I’ve been to Kigali, capital of Rwanda, and I can’t say that it appeared to me as a “beacon of hope”, to use the British Home Secretary’s words as she tries to sell her government’s policy of packing deportation flights to Rwanda with uninvited migrants.
Suella Braverman has been roundly criticised for powering ahead with the government’s plan to deport asylum seekers to Rwanda in a controversial deal signed last April by her predecessor, Priti Patel. Defensively, Ms Braverman insists Rwanda will signal hope.
For whom? And for what? Hope comes in different colours and flavours.
When I visited, Kigali seemed fearsomely orderly. And very, very clean. And when Rwanda’s President Paul Kagame showed up to address the conference at which I was an invited speaker, it was clear he commanded much of the room, as well as the hopes and fears of his people.
My observations are not particularly profound. In 2018, a few years after I was in Rwanda, US National Public Radio (NPR) was reporting on the startling cleanliness of the central African country and attributing it in great part to Mr Kagame’s stern, unbending directives. For instance, said NPR, he has “instituted national cleaning days – for what he says is the benefit of his people’s dignity”. This pattern may well continue, at least until 2025, when the seven-year term to which Mr Kagame was most recently elected expires. (The constitution needed to be changed in order for him to run for a third term.)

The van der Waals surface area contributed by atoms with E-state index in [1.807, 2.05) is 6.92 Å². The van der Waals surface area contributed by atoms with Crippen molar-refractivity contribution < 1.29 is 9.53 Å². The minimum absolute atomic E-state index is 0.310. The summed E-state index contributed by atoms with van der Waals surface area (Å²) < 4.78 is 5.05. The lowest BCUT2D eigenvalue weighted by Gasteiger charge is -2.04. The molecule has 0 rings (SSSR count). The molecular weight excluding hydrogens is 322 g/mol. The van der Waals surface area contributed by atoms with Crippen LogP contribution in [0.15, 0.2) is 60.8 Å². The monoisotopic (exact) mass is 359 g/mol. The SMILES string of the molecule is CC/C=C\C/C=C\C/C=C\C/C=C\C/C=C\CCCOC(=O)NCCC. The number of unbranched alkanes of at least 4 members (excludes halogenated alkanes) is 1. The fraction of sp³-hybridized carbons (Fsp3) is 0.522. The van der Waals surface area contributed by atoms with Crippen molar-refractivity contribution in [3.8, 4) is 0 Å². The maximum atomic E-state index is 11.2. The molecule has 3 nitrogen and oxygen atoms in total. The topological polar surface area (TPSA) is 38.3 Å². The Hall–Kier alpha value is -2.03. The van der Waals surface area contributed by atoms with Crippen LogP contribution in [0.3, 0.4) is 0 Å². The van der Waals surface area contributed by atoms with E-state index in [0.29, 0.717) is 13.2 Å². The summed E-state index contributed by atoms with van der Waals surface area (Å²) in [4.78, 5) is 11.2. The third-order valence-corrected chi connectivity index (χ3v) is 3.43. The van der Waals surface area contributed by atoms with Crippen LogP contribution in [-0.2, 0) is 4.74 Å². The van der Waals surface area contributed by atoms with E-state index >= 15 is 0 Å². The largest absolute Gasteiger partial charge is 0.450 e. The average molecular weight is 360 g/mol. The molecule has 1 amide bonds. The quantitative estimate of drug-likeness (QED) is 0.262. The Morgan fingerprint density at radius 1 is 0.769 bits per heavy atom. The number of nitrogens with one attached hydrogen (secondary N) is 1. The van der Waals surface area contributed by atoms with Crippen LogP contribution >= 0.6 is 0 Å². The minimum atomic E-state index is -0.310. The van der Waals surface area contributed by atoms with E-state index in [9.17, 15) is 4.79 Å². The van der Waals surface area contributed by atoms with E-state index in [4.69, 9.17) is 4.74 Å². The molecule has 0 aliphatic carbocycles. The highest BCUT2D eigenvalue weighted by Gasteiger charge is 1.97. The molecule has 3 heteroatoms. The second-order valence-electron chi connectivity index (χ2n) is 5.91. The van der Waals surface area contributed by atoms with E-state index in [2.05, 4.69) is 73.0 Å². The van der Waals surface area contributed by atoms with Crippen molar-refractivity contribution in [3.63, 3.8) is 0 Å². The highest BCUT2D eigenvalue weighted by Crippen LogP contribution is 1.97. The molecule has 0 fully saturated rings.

With the 30th anniversary of the Rwandan genocide coming up next year, it’s worth thinking about hope and fear, with respect to Rwanda.
The World Bank says “Rwanda now aspires to Middle Income Country status by 2035 and High-Income Country status by 2050. It plans to achieve this through a series of seven-year National Strategies for Transformation (NST1), underpinned by sectoral strategies focused on meeting the UN’s Sustainable Development Goals”.
In years, Mr Kagame’s regime has racked up praise. US President Bill Clinton described Mr Kagame as “one of the greatest leaders of our time”. As Britain’s prime minister, David Cameron said Rwanda was a paragon of development. Microsoft’s Bill Gates, other philanthropists and Usaid’s Samantha Power have been largely approving of Mr Kagame. Even his detractors acknowledge he could be regarded as “a progressive dictator”.
I’m not sure this makes Rwanda a “beacon of hope”, but I guess, the merest flicker is an improvement on what went before.